Supreme Court weighs scope of 'Superfund' cleanup law Parent companies may have to pay costs

December 13, 1997|By Lyle Denniston | Lyle Denniston,SUN NATIONAL STAFF

WASHINGTON -- The Supreme Court agreed yesterday to decide whether a parent company can be required to pay the federal government's costs of cleaning up a toxic-waste site created by a subsidiary company.

The federal "Superfund" law gives the government broad authority to clean up hazardous-waste dumps and to collect the costs of doing so from those responsible for the dumping.

Federal appeals courts have disagreed over whether a parent company's links to a waste site operator make it responsible for the cleanup costs, too.

Under general business theories, parents and subsidiaries usually are treated as separate corporations and are not responsible for each other's misconduct. However, the federal government contends that the Superfund law determines who is an operator.

The government argues that a parent company should be held responsible when it does more than merely hold stock in the subsidiary and actually manages the subsidiary at the site. Then, according to the government's theory, the parent company is as much an operator as is the subsidiary and is jointly responsible for cleanup costs.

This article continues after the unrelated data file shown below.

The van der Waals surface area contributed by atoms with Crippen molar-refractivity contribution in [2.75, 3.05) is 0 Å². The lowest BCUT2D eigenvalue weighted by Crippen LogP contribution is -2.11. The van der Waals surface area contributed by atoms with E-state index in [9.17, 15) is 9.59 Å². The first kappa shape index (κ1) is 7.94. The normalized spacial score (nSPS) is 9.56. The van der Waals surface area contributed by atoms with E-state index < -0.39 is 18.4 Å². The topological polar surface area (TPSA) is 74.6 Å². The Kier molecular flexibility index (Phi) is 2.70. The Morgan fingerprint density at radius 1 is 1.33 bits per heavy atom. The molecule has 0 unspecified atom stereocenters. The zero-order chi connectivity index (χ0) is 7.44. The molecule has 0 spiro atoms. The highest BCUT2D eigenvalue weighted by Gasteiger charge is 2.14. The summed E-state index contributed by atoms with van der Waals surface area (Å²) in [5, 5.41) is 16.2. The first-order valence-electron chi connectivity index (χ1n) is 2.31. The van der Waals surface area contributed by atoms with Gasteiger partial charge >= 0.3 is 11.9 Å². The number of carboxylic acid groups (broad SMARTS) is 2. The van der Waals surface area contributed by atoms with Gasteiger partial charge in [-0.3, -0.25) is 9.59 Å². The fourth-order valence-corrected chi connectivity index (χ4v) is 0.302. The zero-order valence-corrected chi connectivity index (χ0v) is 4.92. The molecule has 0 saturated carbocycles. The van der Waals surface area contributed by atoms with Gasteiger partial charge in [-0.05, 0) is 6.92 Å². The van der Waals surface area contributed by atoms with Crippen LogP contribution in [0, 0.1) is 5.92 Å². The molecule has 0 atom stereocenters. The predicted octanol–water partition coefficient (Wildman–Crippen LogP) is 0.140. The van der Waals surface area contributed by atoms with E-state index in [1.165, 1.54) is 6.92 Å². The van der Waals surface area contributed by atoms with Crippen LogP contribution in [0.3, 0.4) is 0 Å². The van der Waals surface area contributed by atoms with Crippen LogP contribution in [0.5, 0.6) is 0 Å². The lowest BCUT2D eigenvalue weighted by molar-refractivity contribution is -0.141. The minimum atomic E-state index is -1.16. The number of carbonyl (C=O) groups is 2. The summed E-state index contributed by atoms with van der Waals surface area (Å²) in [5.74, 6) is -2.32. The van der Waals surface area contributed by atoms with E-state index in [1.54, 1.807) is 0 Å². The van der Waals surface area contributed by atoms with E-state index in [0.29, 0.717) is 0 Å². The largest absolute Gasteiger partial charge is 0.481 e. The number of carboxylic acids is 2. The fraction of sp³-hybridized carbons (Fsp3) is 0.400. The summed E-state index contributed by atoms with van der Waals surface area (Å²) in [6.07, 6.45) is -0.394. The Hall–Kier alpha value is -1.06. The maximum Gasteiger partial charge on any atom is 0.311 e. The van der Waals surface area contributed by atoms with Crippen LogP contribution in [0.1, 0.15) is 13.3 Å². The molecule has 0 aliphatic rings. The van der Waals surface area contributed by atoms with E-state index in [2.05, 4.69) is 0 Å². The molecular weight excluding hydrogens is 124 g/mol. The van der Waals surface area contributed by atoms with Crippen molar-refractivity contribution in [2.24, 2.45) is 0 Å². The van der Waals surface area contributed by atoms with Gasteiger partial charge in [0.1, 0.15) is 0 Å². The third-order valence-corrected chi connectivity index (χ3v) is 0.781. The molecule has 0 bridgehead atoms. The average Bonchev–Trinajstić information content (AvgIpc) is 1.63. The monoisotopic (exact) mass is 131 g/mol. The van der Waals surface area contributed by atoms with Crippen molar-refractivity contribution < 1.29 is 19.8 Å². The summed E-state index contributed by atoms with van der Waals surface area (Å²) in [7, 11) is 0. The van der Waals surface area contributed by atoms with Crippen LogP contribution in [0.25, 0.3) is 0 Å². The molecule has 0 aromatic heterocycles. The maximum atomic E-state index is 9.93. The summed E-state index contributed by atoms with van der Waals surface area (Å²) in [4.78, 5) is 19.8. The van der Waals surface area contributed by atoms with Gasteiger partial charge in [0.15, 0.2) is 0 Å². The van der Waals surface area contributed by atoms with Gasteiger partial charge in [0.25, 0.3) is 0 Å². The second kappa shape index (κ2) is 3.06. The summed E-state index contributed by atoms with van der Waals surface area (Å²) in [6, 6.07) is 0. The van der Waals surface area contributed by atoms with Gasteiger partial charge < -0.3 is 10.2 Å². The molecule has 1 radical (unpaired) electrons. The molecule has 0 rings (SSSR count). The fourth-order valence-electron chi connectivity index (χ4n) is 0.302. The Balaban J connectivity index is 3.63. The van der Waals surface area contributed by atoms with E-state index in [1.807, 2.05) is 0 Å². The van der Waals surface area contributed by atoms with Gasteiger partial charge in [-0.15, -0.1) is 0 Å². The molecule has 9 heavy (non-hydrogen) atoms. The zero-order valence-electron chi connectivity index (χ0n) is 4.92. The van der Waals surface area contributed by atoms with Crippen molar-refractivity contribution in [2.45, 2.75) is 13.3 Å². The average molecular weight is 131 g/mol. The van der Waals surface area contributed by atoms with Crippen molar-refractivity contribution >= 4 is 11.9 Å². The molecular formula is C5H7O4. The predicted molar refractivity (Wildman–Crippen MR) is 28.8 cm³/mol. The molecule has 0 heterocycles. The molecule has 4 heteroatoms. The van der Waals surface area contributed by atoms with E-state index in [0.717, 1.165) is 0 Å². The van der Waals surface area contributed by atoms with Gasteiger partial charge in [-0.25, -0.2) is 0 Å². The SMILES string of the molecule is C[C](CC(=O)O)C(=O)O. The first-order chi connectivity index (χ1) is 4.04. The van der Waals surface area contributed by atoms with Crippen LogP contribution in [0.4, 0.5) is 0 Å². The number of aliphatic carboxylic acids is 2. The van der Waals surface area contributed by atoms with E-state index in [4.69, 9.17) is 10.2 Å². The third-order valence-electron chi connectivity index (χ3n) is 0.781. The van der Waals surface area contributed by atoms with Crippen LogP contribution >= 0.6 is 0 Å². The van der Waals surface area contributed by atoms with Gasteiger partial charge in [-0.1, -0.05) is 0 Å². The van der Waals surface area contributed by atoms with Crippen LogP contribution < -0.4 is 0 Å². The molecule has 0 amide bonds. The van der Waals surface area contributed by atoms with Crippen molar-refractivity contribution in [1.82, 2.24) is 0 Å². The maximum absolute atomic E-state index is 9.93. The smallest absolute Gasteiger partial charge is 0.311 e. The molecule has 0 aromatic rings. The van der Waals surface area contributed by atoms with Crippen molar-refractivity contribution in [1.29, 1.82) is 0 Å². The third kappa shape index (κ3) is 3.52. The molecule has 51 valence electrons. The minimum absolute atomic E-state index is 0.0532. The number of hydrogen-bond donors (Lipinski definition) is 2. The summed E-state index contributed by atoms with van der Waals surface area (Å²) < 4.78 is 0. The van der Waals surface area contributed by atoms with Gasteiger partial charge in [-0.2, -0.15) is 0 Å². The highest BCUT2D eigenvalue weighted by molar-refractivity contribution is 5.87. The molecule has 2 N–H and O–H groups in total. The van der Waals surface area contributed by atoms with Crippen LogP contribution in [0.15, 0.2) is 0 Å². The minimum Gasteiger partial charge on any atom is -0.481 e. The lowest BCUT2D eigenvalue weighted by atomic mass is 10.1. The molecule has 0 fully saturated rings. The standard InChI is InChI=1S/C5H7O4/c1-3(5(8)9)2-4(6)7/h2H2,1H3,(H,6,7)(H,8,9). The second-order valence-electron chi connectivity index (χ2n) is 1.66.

That theory has been accepted by several federal appeals courts, but rejected by others. The courts that have rejected it have concluded that the parent is responsible only when the two companies' separate existences is a sham and they actually are the same company.

In the important test case the court agreed to hear, the Justice Department lost in the 6th U.S. Circuit Court of Appeals in Cincinnati, Ohio. The case involves what the Justice Department calls one of the nation's most severely contaminated areas, which can be cleaned up only at the cost of "tens of millions of dollars."

The site, near Muskegon, Mich., was used by a series of chemical companies for their manufacturing operations. The federal government says that seven companies operating on the site contaminated it with toxic waste. The dumping occurred from 1959 through 1986.

The Justice Department says that, of the seven, only two parent companies -- CPC International Inc. and Aerojet-General Corp. -- would be able to pay the cleanup costs, but that an appeals court saved them from responsibility.

The Supreme Court yesterday also took on a case with potentially sweeping impact on the nation's telephone industry.

The key issue is whether AT&T Corp. and other phone companies may be sued under state law when customers allege that the companies agreed to provide specially tailored services, but then do not live up to the promises.

Pub Date: 12/13/97

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